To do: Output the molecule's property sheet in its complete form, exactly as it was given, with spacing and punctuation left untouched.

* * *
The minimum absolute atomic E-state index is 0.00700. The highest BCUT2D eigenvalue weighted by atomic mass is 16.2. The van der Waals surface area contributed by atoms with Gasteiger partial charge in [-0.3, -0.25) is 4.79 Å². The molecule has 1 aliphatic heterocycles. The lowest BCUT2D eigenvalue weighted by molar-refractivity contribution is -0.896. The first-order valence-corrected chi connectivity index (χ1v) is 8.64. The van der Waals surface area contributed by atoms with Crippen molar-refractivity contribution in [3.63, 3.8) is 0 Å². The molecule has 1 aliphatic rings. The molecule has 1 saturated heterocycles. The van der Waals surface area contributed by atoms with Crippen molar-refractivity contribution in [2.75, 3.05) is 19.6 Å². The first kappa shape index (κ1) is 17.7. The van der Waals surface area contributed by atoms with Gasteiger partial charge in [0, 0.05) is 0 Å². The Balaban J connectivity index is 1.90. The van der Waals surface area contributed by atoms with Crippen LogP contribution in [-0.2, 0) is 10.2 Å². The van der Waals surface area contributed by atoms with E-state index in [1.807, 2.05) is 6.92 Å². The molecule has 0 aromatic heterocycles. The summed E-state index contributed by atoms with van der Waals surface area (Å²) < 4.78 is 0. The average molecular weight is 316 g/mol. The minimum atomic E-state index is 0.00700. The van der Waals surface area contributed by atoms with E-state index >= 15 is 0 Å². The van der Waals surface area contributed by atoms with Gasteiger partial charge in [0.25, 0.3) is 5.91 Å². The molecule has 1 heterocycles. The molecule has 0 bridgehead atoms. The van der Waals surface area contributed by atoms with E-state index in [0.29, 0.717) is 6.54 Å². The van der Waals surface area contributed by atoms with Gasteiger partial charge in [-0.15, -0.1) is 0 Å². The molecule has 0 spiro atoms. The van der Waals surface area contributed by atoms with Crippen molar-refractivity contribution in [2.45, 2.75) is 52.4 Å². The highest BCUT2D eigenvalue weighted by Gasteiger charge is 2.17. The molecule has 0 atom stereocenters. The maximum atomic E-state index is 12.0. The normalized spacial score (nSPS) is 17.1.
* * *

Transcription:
The minimum absolute atomic E-state index is 0.00700. The highest BCUT2D eigenvalue weighted by atomic mass is 16.2. The van der Waals surface area contributed by atoms with Gasteiger partial charge in [-0.3, -0.25) is 4.79 Å². The molecule has 1 aliphatic heterocycles. The lowest BCUT2D eigenvalue weighted by molar-refractivity contribution is -0.896. The first-order valence-corrected chi connectivity index (χ1v) is 8.64. The van der Waals surface area contributed by atoms with Crippen molar-refractivity contribution in [3.63, 3.8) is 0 Å². The molecule has 1 aliphatic rings. The molecule has 1 saturated heterocycles. The van der Waals surface area contributed by atoms with Crippen molar-refractivity contribution in [2.75, 3.05) is 19.6 Å². The first kappa shape index (κ1) is 17.7. The van der Waals surface area contributed by atoms with Gasteiger partial charge in [0, 0.05) is 0 Å². The Balaban J connectivity index is 1.90. The van der Waals surface area contributed by atoms with Crippen LogP contribution in [-0.2, 0) is 10.2 Å². The van der Waals surface area contributed by atoms with E-state index in [1.807, 2.05) is 6.92 Å². The molecule has 0 aromatic heterocycles. The summed E-state index contributed by atoms with van der Waals surface area (Å²) < 4.78 is 0. The average molecular weight is 316 g/mol. The minimum atomic E-state index is 0.00700. The van der Waals surface area contributed by atoms with E-state index >= 15 is 0 Å². The van der Waals surface area contributed by atoms with Gasteiger partial charge in [0.25, 0.3) is 5.91 Å². The molecule has 1 heterocycles. The molecule has 0 bridgehead atoms. The van der Waals surface area contributed by atoms with E-state index in [0.29, 0.717) is 6.54 Å². The van der Waals surface area contributed by atoms with Gasteiger partial charge in [-0.15, -0.1) is 0 Å². The molecule has 0 spiro atoms. The van der Waals surface area contributed by atoms with Crippen molar-refractivity contribution in [2.45, 2.75) is 52.4 Å². The highest BCUT2D eigenvalue weighted by Gasteiger charge is 2.17. The molecule has 0 atom stereocenters. The maximum atomic E-state index is 12.0. The normalized spacial score (nSPS) is 17.1.